sint ēreptūrī: future active periphrastic (AG 195), a strong future subjunctive for which the present subjunctive ēripiant might be substituted in a lighter style (Moberly), emphasizing the future intention of the Romans: “that they are going to take away (A-G); “that they are intending to take away” (Hodges). In direct discourse this would be present subjunctive, the apodosis of a future less vivid condition (AG 516b).
ab eīsdem: “by the same persons,” referring to nōnnūllōs (Harkness).
nostra: i.e., Rōmānōrum (Hodges). Liscus speaks as if he were a Roman (Kelsey).
quaeque … gerantur: “and whatsoever things are done” (Harness), for et quaecumque (Anthon) or et ea quae (Harkness).
ēnūntiārī: “disclosed,” the ordinary word for divulging a secret (M-T).
ā sē: “by himself,” i.e., Liscus in his capacity as chief magistrate (Harkness).
coercērī: “be restrained”; Liscus’s “power of life and death,” which he had as vergobret, was here of no avail (Kelsey).
quīn etiam: “nay even, moreover” (Harkness); “why, even” (Hodges); “nay, even, in fact” (L-E).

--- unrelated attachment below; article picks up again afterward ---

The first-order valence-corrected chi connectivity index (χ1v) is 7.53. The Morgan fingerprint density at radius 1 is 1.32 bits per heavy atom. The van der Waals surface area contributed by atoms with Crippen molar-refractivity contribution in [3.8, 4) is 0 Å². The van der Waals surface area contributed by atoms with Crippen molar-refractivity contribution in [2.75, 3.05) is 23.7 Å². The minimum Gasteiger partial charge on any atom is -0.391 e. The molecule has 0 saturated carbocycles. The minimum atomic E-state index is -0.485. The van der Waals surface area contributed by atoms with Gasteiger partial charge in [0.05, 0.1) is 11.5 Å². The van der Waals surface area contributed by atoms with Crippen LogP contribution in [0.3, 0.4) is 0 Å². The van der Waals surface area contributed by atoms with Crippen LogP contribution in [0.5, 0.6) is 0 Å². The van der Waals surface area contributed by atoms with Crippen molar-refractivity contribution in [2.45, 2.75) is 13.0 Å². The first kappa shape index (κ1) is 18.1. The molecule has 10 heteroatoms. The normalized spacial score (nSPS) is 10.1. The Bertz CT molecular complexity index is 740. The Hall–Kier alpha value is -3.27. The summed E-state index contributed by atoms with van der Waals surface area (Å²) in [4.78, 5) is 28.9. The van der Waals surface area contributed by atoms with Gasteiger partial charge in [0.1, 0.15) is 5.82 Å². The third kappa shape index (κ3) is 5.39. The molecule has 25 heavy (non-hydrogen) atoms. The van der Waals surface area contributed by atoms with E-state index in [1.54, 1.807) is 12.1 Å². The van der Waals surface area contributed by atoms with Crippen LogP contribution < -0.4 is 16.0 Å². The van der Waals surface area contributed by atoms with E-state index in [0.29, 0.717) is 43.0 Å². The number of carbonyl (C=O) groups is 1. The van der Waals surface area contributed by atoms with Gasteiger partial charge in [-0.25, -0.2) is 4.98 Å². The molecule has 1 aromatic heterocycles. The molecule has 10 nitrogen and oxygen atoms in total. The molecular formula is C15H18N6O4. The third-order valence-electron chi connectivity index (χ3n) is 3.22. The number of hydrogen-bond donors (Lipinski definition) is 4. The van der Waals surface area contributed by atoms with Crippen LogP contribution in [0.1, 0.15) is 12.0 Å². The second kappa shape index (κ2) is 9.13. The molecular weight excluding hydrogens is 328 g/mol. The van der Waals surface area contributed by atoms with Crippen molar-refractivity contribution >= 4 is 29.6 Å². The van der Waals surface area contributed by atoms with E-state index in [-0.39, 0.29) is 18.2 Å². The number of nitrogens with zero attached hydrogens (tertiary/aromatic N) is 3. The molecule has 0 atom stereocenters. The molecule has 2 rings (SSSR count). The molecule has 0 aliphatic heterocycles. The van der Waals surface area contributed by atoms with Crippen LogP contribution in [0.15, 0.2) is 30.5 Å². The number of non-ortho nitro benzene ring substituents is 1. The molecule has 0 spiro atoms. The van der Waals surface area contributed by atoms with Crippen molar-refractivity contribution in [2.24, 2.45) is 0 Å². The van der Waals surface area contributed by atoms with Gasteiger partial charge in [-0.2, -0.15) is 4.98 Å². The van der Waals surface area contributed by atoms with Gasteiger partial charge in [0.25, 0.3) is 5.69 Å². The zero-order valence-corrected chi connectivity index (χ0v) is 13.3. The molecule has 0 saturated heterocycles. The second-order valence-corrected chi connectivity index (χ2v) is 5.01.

quod … ēnūntiārit: = ēnūntiāverit: “as to his having divulged so pressing a matter to Caesar,” a clause in apposition to id (Walpole).
necessāriam rem coāctus: “a matter of urgent importance compelled him” (M-T); equivalent to necessitāte coāctus (Anthon): “compelled by necessity” (Harkness); coāctus, “on compulsion,” literally, “being forced” (A-G).
intellegere sēsē: the subject is sēsē, and the object is quantō … fēcerit (Harkness): “that he well knew” (Spencer).
quantō id cum perīculō fēcerit: “at how much risk he did this” (Anthon); indirect question (AG 574). Notice the emphatic position of id before cum perīculō; it is the object of fēcerit, and refers to the clause quod … ēnūntiārit (Hodges).
quam diū potuerit: “as long as he could” (H-T).
tacuisse: sc. sē as subject: “he had kept silent” (Kelsey).
dēmum : adv., at last, at length.
Liscus, -ī, m.: Liscus, a Aeduan, who held the chief magistracy of his tribe in 58 b.c.